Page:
Even with a ban on carrying guns to campus overturned in court this week, Oregon’s public university campuses will be kept safe, say state university officials.
A three-judge panel from the Oregon Court of Appeals announced Wednesday that an administrative rule allowing the Oregon University System to effectively ban concealed weapons on the state’s seven public campuses was invalid. The panel unanimously decided that only the state legislature can regulate the possession or use of firearms.
OUS chancellor George Pernsteiner said in a release Wednesday the university system was “disappointed” in the decision.
“Our greatest concern is for the safety of our students and the entire campus community. Whether accidental or intentional, firearms violence continues to hurt or kill thousands of Americans each year in this country,” he said.
OSU spokesperson Todd Simmons concurred with Pernsteiner, adding that college campuses pose unique safety challenges due to their geographic size, openness and overall large number of students and staff.
“We have many more people coming and going on campuses than a K-12 setting might expect to see,” he said. “You cannot lock down access to our campuses.”
Di Saunders, Oregon University System spokesperson, said it’s unclear whether OUS will appeal the court’s decision, but she said they’ll investigate ways to keep weapons off campus.
And while the university system undergoes talks to determine policy in light of the court’s decision, OSU’s public safety director, Jack Rogers, said the department of public safety and Oregon State Police will contact any groups or individuals who reportedly possess a weapon and are acting in a suspicious manner.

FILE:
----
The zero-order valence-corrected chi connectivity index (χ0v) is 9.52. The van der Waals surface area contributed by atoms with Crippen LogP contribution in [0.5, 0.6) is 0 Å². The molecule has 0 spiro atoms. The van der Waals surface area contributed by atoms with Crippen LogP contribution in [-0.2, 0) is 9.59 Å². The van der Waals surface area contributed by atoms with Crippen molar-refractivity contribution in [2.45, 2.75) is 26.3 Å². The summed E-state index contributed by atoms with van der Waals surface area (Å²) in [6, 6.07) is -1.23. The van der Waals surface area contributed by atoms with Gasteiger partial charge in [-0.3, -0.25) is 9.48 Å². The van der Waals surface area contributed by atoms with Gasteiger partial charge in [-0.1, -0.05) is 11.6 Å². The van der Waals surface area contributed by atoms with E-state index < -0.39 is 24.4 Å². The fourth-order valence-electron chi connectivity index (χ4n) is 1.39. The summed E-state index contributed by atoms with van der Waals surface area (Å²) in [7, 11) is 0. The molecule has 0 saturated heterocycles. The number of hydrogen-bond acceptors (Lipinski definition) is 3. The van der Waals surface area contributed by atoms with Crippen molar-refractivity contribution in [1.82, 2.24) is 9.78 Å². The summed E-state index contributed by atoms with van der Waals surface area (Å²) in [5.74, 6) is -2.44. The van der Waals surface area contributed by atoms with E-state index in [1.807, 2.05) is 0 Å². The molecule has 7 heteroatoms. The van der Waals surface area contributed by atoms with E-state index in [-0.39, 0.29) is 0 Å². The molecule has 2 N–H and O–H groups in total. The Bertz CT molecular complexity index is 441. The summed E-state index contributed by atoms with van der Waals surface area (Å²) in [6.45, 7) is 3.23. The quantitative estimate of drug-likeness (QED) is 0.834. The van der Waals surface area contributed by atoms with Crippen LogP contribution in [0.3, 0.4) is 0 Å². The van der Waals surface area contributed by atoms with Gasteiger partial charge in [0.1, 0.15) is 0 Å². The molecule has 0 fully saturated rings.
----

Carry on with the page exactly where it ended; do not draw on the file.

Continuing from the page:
“Anytime we get a report of someone who’s armed on this campus, we’re going to at east check it out,” he said. “We’d be negligent if we didn’t follow up.”
Extra security has been a priority for universities nationwide since after April 16, 2007. That was when student Seung-Hui Cho of Virginia Tech in Blacksburg, Va., in two shooting incidents two hours apart, shot and killed 32 people and wounded 25 others before committing suicide.
OSU’s response to the shooting was to organize an emergency alert system that contacts faculty, staff and students in case of such an emergency. Students and employees must register their phone numbers and email addresses with the system to be contacted.
Along with the alert system, in the summer of 2010 the university installed 120 red emergency telephones in classrooms throughout campus.
But Saunders said the administrative rule allowing universities to keep weapons off campus was in place long before the Virginia Tech tragedy. It was enacted in the late 1970s and revised in 1991.
The appeals court decision stems from a lawsuit filed by the Oregon Firearms Educational Foundation on behalf of Jeff Maxwell of Lebanon, who was detained by Monmouth police and suspended from Western Oregon University in 2009 for carrying a knife on campus and having an unloaded rifle in his pickup parked on campus.
Maxwell, who had a concealed weapon license at the time of the suspension, also was carrying a loaded pistol at the time, but his suspension was due to the discovered knife and rifle.
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